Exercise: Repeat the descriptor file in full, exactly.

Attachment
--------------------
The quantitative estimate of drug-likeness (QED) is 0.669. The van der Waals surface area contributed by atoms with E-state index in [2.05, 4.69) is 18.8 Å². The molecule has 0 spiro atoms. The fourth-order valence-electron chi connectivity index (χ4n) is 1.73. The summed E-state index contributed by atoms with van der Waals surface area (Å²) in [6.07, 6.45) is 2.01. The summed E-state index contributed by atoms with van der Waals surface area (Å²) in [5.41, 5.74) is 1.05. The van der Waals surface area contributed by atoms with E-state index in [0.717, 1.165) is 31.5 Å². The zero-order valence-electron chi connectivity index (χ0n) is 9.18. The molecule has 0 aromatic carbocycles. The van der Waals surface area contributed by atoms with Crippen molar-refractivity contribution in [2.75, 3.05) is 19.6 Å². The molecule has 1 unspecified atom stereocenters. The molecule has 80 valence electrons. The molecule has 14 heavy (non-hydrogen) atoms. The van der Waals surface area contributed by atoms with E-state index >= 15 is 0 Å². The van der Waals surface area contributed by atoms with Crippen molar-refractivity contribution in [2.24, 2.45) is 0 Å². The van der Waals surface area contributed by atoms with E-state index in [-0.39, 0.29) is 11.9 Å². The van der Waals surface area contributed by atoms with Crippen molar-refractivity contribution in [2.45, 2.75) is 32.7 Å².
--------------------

The quantitative estimate of drug-likeness (QED) is 0.669. The van der Waals surface area contributed by atoms with E-state index in [2.05, 4.69) is 18.8 Å². The molecule has 0 spiro atoms. The fourth-order valence-electron chi connectivity index (χ4n) is 1.73. The summed E-state index contributed by atoms with van der Waals surface area (Å²) in [6.07, 6.45) is 2.01. The summed E-state index contributed by atoms with van der Waals surface area (Å²) in [5.41, 5.74) is 1.05. The van der Waals surface area contributed by atoms with E-state index in [0.717, 1.165) is 31.5 Å². The zero-order valence-electron chi connectivity index (χ0n) is 9.18. The molecule has 0 aromatic carbocycles. The van der Waals surface area contributed by atoms with Crippen molar-refractivity contribution in [2.75, 3.05) is 19.6 Å². The molecule has 1 unspecified atom stereocenters. The molecule has 80 valence electrons. The molecule has 14 heavy (non-hydrogen) atoms. The van der Waals surface area contributed by atoms with E-state index >= 15 is 0 Å². The van der Waals surface area contributed by atoms with Crippen molar-refractivity contribution in [2.24, 2.45) is 0 Å². The van der Waals surface area contributed by atoms with E-state index in [-0.39, 0.29) is 11.9 Å². The van der Waals surface area contributed by atoms with Crippen molar-refractivity contribution in [2.45, 2.75) is 32.7 Å².